Is networking dead? Some people seem to think so. Others think it’s ineffective and time consuming when you can easily have an online presence and connect that way.
In truth, networking is another marketing tool that can be quite powerful when done purposefully. It is not the place to make a sale, but to educate people on what you do and offer, and a space to start building relationships.
What many new networkers fail to realize is that networking is a long term strategy that requires consistency, patience and desire to build relationships. Instead they attend networking events expecting to meet and sell to someone immediately. They make small talk and collect business cards. Then they go home and wonder why they didn’t close any deals. Or, they feel like they’ve wasted their time.
Here are 5 things you can do to network successfully and get better results:
1. Attend with a specific goal in mind for each interaction.
For example, plan to meet 12 people you have never met before. Connect with 5 people who works in a complementary industry or business to what you do.
2. Listen more, talk less.
Being a good listener is an important part of networking. By making a point to listen to others, they will feel more valued and will be more likely to remember you. You will gain more understanding of their business and their needs. Which in turn can help you figure out how your expertise can fulfill their needs.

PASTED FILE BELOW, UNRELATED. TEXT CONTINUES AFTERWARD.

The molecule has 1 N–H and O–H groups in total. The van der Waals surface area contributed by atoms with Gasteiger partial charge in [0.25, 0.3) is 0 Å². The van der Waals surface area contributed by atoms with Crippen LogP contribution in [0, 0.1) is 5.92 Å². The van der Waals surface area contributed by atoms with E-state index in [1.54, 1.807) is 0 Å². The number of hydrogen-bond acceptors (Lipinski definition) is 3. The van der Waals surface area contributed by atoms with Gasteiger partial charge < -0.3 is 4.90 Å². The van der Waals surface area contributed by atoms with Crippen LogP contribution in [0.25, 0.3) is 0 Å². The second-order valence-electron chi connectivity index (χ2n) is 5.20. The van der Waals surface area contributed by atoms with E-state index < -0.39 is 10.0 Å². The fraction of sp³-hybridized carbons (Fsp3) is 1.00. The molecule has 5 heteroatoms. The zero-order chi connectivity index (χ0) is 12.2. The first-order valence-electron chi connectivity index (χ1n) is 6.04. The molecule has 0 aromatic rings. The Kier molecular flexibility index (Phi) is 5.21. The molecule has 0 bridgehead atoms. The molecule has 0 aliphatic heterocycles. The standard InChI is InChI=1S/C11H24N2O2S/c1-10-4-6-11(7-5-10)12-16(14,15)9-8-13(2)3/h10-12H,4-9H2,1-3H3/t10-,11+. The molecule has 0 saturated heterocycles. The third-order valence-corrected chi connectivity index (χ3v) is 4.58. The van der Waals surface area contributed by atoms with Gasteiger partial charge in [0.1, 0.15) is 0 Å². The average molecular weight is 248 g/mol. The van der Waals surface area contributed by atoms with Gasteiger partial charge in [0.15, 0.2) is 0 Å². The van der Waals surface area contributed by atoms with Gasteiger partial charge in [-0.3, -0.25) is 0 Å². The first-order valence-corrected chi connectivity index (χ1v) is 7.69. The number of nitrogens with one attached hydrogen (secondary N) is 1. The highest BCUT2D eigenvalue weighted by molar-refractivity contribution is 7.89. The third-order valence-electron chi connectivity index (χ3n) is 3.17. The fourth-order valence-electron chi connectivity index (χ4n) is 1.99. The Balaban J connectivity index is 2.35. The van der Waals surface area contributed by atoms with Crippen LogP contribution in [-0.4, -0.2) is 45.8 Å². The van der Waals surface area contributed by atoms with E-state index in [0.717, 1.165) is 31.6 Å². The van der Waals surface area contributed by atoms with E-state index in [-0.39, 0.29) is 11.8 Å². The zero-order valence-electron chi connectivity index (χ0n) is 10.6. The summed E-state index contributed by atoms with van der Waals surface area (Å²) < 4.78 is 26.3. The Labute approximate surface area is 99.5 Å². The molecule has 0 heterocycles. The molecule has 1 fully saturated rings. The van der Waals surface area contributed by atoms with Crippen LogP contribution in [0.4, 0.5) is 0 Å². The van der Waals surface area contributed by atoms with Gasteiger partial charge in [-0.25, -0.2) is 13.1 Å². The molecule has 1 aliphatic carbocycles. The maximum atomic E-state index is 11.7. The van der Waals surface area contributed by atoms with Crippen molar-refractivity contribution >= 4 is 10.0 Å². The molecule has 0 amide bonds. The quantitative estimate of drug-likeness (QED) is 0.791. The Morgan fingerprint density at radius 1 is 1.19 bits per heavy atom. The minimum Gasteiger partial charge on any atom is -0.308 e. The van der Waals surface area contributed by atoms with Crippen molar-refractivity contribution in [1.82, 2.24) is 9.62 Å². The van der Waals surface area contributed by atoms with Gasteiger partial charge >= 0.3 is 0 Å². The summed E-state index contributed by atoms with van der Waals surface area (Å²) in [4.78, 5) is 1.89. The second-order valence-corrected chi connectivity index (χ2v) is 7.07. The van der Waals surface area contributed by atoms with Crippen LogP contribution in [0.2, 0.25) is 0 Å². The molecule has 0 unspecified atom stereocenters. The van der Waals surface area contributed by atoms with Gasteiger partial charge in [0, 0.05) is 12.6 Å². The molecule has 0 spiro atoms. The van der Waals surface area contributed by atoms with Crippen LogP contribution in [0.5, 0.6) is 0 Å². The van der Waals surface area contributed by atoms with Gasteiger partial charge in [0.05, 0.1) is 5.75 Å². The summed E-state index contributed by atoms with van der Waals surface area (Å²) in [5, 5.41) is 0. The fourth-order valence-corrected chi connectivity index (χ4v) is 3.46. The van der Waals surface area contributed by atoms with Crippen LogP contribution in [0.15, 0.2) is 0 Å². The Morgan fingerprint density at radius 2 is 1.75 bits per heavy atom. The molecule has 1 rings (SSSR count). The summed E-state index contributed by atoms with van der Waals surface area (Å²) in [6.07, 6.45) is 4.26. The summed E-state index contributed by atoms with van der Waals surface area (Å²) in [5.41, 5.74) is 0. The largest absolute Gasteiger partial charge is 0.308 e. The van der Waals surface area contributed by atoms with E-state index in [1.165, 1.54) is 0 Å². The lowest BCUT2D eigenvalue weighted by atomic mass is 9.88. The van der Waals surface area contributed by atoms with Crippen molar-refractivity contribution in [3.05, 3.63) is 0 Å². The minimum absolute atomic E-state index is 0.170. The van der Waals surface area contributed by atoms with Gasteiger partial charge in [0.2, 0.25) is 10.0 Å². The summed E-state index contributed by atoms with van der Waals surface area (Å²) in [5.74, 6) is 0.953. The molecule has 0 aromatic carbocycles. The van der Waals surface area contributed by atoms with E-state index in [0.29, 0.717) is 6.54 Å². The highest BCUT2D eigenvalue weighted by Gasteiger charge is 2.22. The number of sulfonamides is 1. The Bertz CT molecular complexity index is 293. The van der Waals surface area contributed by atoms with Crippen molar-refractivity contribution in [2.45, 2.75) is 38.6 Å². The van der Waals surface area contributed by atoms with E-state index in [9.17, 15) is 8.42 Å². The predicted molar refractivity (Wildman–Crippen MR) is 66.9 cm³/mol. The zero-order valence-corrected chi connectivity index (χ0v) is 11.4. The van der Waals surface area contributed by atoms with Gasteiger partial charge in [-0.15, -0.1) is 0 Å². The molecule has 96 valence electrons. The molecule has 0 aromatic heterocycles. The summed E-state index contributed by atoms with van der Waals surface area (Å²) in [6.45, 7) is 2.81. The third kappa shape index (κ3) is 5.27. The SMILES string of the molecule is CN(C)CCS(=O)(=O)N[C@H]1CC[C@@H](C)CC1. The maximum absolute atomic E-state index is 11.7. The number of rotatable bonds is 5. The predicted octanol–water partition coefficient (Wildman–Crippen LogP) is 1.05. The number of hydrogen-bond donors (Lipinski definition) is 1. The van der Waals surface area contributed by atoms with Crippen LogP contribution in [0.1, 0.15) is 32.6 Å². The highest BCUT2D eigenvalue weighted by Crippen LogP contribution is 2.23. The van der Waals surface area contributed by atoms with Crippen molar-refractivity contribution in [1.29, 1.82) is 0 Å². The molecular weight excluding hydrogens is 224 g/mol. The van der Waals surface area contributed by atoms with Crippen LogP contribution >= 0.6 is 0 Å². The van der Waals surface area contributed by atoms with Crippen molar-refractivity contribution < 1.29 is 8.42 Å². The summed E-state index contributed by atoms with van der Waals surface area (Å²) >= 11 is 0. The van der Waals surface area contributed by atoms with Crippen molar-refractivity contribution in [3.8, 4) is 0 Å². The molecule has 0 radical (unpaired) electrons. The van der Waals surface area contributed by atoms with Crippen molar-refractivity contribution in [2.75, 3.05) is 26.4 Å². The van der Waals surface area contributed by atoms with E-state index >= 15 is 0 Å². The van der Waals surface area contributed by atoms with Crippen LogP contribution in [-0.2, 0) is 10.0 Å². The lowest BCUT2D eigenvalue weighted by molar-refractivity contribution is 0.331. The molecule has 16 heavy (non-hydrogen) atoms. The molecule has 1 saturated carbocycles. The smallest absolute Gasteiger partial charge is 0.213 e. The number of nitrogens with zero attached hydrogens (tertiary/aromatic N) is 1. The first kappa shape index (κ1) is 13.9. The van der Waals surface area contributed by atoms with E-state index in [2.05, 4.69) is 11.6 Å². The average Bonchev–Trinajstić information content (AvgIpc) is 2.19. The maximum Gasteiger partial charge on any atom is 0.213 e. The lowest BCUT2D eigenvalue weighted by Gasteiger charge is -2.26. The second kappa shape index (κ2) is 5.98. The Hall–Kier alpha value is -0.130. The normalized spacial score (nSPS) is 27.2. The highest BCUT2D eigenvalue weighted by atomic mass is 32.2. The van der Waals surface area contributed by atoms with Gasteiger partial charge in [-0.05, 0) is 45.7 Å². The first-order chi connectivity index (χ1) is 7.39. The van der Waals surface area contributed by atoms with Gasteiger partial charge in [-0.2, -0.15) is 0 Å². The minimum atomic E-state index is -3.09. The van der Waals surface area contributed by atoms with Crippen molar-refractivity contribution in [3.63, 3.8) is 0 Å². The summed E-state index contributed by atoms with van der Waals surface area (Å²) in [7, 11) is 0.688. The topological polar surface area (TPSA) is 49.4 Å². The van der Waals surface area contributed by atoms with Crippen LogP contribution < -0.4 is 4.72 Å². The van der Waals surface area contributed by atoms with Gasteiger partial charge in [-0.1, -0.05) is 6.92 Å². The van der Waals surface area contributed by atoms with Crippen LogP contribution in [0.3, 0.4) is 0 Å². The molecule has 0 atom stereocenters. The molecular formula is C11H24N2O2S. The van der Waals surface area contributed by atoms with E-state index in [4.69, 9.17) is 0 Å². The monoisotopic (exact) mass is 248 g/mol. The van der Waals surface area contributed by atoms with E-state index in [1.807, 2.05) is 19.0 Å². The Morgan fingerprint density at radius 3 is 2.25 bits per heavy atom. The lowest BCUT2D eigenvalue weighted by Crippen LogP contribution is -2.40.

3. Give first, take later.
Another important part of networking that helps in fostering trust is by giving value first. In fact, Wharton professor Adam Grant found that givers tend to get further ahead than takers. The key to giving is to help others in a relatively low-cost way to you. Perhaps you can introduce two people who can benefit from knowing each other. Maybe offer advice or feedback or agree to conduct join workshops.
4. Follow-up, follow-up, follow-up!
Meeting people and collecting business cards have no value if you don’t use them. A networking event is just the first step to starting a new professional relationship. Your follow-up is the key to developing it. Do not wait for the other person to follow-up with your first.
You can follow-up by using email, connecting on LinkedIn, or even a phone call. Send a useful article about something you may have had a discussion on. Or, schedule a time to have coffee and chat about how you can help each other.
Not all networking groups are created equal. Once you find just the right one, make sure to attend each meeting to establish yourself as someone serious about connecting with other business professionals. No relationship can grow from just one meeting.
By using these tips, you will begin to establish an extensive network of business professionals who could potentially be your clients, referral partners, industry resource, joint venture partners and more.